Twins and Multiples

Twins are the result of either the splitting of a single fertilized egg or the parallel development of two fertilized eggs. Two out of three sets of twins are fraternal (not identical), and one third of twins conceived naturally are identical. In 1980, one out of 50 newborns was a twin, but that number is now one out of 30. Forty percent of all twins in the US are conceived either through IVF or some other fertility treatment. Older women are more likely to conceive multiples, regardless of whether infertility treatments are used to accomplish the goal of conception. All women, however, are capable of conceiving multiples.

Most multiple gestation pregnancies involve risks and complications that can affect babies and mother alike, and should therefore be closely monitored by a physician. Women who have previously been pregnant, have recently discontinued birth control, or have a higher body mass index (BMI) are more likely to have multiple pregnancies. A family history of twins also increases the chances of having multiples.

If you are expecting twins, prepare to receive more extensive care. Your doctor will want to see you more often and may run more tests to ensure that you and your fetuses are doing well. Ask your doctor or healthcare provider about classes for parents who are expecting multiples. Your doctor will arrange additional prenatal visits and advise you to get plenty of rest and take extra vitamins and supplements during your pregnancy.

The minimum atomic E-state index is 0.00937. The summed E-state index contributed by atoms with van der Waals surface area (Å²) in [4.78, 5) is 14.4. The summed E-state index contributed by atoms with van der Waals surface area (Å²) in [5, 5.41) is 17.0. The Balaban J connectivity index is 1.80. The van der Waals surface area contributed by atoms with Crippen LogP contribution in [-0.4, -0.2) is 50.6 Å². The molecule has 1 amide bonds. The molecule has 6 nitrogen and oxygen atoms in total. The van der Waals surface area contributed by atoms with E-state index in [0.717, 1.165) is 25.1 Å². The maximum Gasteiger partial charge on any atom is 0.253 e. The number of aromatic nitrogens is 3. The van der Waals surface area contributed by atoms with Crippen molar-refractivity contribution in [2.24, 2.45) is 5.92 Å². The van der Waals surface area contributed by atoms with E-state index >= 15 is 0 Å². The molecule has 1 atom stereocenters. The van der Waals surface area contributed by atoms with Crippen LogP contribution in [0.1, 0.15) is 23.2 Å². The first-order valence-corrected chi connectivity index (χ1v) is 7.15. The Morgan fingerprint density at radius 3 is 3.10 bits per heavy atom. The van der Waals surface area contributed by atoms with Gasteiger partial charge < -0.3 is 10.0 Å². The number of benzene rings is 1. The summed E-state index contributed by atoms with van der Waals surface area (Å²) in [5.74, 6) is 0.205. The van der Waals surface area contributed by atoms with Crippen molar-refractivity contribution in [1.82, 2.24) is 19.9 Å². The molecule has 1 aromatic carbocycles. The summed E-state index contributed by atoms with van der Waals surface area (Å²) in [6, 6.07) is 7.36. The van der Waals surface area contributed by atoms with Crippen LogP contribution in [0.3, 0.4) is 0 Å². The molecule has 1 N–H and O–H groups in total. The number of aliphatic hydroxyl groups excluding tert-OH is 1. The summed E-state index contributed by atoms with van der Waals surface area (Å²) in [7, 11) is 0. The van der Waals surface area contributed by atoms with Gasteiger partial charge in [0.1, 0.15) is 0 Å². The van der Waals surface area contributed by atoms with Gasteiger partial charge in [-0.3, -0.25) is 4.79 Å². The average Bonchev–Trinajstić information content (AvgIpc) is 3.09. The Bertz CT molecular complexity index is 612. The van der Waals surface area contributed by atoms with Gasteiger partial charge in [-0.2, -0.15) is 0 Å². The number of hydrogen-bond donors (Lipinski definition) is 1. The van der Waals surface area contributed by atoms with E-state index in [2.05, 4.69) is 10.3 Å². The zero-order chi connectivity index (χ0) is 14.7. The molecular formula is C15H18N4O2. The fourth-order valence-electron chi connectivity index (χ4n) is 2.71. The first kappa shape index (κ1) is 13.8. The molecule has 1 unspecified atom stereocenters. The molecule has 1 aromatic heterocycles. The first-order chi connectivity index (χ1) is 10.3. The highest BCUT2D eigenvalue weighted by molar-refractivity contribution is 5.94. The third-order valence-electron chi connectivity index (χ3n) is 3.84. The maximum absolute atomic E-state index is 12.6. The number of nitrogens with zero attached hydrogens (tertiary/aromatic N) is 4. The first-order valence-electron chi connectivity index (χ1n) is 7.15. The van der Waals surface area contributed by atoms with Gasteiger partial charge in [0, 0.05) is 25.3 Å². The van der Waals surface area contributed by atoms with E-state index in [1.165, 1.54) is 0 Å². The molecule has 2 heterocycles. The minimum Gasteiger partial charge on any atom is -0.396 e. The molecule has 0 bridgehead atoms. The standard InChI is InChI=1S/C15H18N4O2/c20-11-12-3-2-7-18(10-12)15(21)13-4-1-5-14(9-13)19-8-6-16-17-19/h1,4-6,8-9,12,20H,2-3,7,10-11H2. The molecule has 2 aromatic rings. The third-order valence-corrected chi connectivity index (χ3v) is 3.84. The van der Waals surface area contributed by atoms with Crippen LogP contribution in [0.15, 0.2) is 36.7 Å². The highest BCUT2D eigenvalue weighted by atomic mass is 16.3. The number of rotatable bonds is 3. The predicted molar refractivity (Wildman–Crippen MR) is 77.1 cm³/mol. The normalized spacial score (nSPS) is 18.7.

Identical vs. Fraternal

Monozygotic (identical) and Dizygotic (fraternal) pregnancies occur most commonly as a result of infertility treatments. Identical fetuses come from a single egg and are genetically identical, with similar features, the same gender, and identical DNA. They often share one placenta (but not always) and are the result of one fertilized egg splitting into two embryos. Only about one in 300 spontaneously conceived pregnancies are identical twins, and things like race, heredity, and age do not influence this random event.

Fraternal twins occur when multiple eggs are released and fertilized, and each twin gets its nutrition from his or her own placenta. Such twins are not necessarily the same gender, and they usually don’t look alike at birth. Even though they were carried during the same pregnancy, they are no more genetically similar than normal siblings.

Identical Twins: Timing of the Splitting of a Fertilized Egg

The type of identical twin pregnancy depends upon how soon after fertilization the embryo splits. A very early split (before day 4) can lead to two separate embryos, two placentas, and basically no way to determine that the twins are identical unless DNA testing is done. Some identical twins grow up being told that they were fraternal because in the past even medical professionals did not always appreciate this aspect of identical twinning.

Usually the fertilized egg splits later (four to eight days after fertilization), producing one placenta that both babies share; fortunately, however, they each get their own amniotic sac. This is called monochorionic (one placenta), diamniotic (two sacs) twinning. If the embryo splits later (days 8–12), an even rarer condition occurs, which is when both babies share the same amniotic sac. This is referred to as monoamniotic twins. This is a very dangerous situation for the babies because during pregnancy, both fetuses move so much that invariably their umbilical cords get tangled up, which in many cases causes them to pass away while still inside the womb.

There is one more extremely rare situation: when the fertilized egg splits even later (day 13 or after). This is how conjoined twins (Siamese twins) develop. The fertilized egg (now a tiny embryo) splits so late that the two portions do not completely separate, leading to twins that share part of their body with their other twin.